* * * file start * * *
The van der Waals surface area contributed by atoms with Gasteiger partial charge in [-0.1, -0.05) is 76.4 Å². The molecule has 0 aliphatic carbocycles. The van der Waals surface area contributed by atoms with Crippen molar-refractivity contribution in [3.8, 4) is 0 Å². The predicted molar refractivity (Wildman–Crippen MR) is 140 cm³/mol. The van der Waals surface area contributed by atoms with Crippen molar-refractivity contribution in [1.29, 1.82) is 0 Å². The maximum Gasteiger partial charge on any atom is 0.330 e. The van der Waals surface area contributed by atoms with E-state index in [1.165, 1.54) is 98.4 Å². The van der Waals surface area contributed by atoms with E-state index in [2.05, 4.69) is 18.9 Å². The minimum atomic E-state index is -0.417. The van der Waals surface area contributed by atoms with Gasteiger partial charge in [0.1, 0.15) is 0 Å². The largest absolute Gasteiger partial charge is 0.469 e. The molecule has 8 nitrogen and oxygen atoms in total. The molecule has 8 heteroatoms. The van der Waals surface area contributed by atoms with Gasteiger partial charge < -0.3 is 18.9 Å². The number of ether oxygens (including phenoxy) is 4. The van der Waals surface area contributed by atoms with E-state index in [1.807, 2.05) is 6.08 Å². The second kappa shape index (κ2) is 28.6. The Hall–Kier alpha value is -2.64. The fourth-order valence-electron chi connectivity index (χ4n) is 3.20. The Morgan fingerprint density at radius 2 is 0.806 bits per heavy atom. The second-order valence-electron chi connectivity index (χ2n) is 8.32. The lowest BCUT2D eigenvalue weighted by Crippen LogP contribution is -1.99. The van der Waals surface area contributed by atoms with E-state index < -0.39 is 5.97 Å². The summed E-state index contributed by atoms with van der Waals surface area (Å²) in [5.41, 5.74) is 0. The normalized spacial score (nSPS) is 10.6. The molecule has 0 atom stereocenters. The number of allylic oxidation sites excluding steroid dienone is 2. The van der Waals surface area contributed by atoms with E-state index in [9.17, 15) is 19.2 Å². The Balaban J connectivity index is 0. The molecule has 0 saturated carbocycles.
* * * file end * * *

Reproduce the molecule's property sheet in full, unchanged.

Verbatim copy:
The van der Waals surface area contributed by atoms with Gasteiger partial charge in [-0.1, -0.05) is 76.4 Å². The molecule has 0 aliphatic carbocycles. The van der Waals surface area contributed by atoms with Crippen molar-refractivity contribution in [3.8, 4) is 0 Å². The predicted molar refractivity (Wildman–Crippen MR) is 140 cm³/mol. The van der Waals surface area contributed by atoms with Crippen molar-refractivity contribution in [1.29, 1.82) is 0 Å². The maximum Gasteiger partial charge on any atom is 0.330 e. The van der Waals surface area contributed by atoms with E-state index in [1.165, 1.54) is 98.4 Å². The van der Waals surface area contributed by atoms with E-state index in [2.05, 4.69) is 18.9 Å². The minimum atomic E-state index is -0.417. The van der Waals surface area contributed by atoms with Gasteiger partial charge in [0.1, 0.15) is 0 Å². The largest absolute Gasteiger partial charge is 0.469 e. The molecule has 8 nitrogen and oxygen atoms in total. The molecule has 8 heteroatoms. The van der Waals surface area contributed by atoms with Gasteiger partial charge < -0.3 is 18.9 Å². The number of ether oxygens (including phenoxy) is 4. The van der Waals surface area contributed by atoms with E-state index in [1.807, 2.05) is 6.08 Å². The second kappa shape index (κ2) is 28.6. The Hall–Kier alpha value is -2.64. The fourth-order valence-electron chi connectivity index (χ4n) is 3.20. The Morgan fingerprint density at radius 2 is 0.806 bits per heavy atom. The second-order valence-electron chi connectivity index (χ2n) is 8.32. The lowest BCUT2D eigenvalue weighted by Crippen LogP contribution is -1.99. The van der Waals surface area contributed by atoms with E-state index < -0.39 is 5.97 Å². The summed E-state index contributed by atoms with van der Waals surface area (Å²) in [5.41, 5.74) is 0. The normalized spacial score (nSPS) is 10.6. The molecule has 0 atom stereocenters. The number of allylic oxidation sites excluding steroid dienone is 2. The van der Waals surface area contributed by atoms with E-state index in [9.17, 15) is 19.2 Å². The Balaban J connectivity index is 0. The molecule has 0 saturated carbocycles.